Vladimir Putin: I am glad to greet you in the Kremlin.
As you know, the Government and the head of state have lately been paying special attention to civil inter-faith peace in Russia to promote friendship and understanding between ethnic entities and religious communities.
Russia will not survive unless we put insurmountable obstacles in the way of all kinds of xenophobia, and ethnic and religious extremism. That is one of the main challenges in our multi-denominational and multi-ethnic country. Of this I am deeply convinced.
As I have repeatedly said in my public addresses, Russia is a unique land, in a sense—it is a country where Christianity, Judaism and Islam have harmoniously coexisted for centuries. Their alloy is an inalienable part of European culture and the basis of the multi-ethnic Russian nation’s strength.
In this connection, I want to point out the Jewish people’s contribution to the development of this country. I don’t want to sound commonplace, so I shall not mention things everyone knows—the contribution of particular ethnic entities to Russian literature and multi-ethnic Russian culture. I want to highlight recent events—some initiatives from the Jewish community in our extremely sensitive foreign political moves and plans. These are positive initiatives—suffice it to mention an appeal to your colleagues in the United States to abolish the Jackson-Vanik amendment in respect of trade with Russia. We know the process is making headway, and I thank you for it. While in the United States, I had very encouraging meetings with Congressmen representing relevant public organisations. We had a good, serious conversation. We regard the policy of certain Jewish public organisations in the United States as continuing that conversation. In particular, we paid attention to a letter from one of those organisations to the US Administration. It was the American Jewish Congress, if I am not mistaken. The message called to shift a part of US petroleum economic interests from some long-established energy exporters to Russia. I think it was a correct initiative, and I hope it will be echoed in my meetings with the US President in May.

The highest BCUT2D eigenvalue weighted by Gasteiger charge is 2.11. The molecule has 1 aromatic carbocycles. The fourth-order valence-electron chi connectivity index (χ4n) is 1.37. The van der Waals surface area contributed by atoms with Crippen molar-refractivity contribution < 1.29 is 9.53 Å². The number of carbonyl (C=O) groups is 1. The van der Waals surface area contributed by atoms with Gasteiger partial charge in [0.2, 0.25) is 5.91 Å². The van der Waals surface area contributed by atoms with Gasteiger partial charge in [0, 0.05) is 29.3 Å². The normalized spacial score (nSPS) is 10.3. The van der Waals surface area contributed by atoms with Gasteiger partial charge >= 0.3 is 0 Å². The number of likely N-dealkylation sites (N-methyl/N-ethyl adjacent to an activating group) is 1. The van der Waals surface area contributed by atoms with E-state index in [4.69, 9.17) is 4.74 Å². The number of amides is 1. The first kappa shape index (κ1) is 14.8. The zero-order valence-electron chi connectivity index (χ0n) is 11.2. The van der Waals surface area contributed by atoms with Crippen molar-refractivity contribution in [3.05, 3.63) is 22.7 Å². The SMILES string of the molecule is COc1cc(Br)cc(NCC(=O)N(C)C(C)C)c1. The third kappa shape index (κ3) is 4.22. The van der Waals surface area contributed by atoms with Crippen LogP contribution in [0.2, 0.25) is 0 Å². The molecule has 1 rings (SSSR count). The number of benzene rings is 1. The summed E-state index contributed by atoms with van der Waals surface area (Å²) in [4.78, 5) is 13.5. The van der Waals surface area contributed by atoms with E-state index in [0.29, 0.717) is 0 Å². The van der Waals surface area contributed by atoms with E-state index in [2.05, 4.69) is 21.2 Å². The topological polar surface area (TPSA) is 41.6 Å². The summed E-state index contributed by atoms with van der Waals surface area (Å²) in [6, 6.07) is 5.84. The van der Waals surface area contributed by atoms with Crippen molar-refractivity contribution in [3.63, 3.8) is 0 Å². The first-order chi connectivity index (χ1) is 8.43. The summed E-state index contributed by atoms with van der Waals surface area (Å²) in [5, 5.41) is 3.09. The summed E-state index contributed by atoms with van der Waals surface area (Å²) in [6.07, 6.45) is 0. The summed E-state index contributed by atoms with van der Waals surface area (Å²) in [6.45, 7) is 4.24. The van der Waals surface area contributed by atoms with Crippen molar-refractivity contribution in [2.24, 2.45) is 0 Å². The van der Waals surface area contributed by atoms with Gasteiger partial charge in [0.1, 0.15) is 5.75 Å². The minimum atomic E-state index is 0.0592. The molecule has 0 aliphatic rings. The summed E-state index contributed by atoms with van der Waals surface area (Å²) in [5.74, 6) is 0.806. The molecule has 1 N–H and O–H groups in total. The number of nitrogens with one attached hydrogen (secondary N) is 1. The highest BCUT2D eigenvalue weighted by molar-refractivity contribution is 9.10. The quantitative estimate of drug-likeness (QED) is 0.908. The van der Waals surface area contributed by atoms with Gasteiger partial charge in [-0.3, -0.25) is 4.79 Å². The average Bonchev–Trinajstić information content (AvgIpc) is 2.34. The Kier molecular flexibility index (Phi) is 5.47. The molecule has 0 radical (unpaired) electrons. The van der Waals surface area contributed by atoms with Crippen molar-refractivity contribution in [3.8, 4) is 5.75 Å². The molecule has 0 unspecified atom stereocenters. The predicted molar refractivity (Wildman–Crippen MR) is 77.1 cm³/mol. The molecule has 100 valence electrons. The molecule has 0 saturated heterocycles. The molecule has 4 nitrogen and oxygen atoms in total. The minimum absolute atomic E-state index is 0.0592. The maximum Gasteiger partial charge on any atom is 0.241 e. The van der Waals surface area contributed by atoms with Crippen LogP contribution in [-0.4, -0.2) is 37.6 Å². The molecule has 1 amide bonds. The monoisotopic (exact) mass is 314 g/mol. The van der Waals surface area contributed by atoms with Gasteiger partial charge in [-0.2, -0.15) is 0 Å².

That is all I intended to say in the beginning. I congratulate you, and all Jews in Russia, on the approaching Pesach. The word means “Passover”, and I hope we shall pass over all our problems.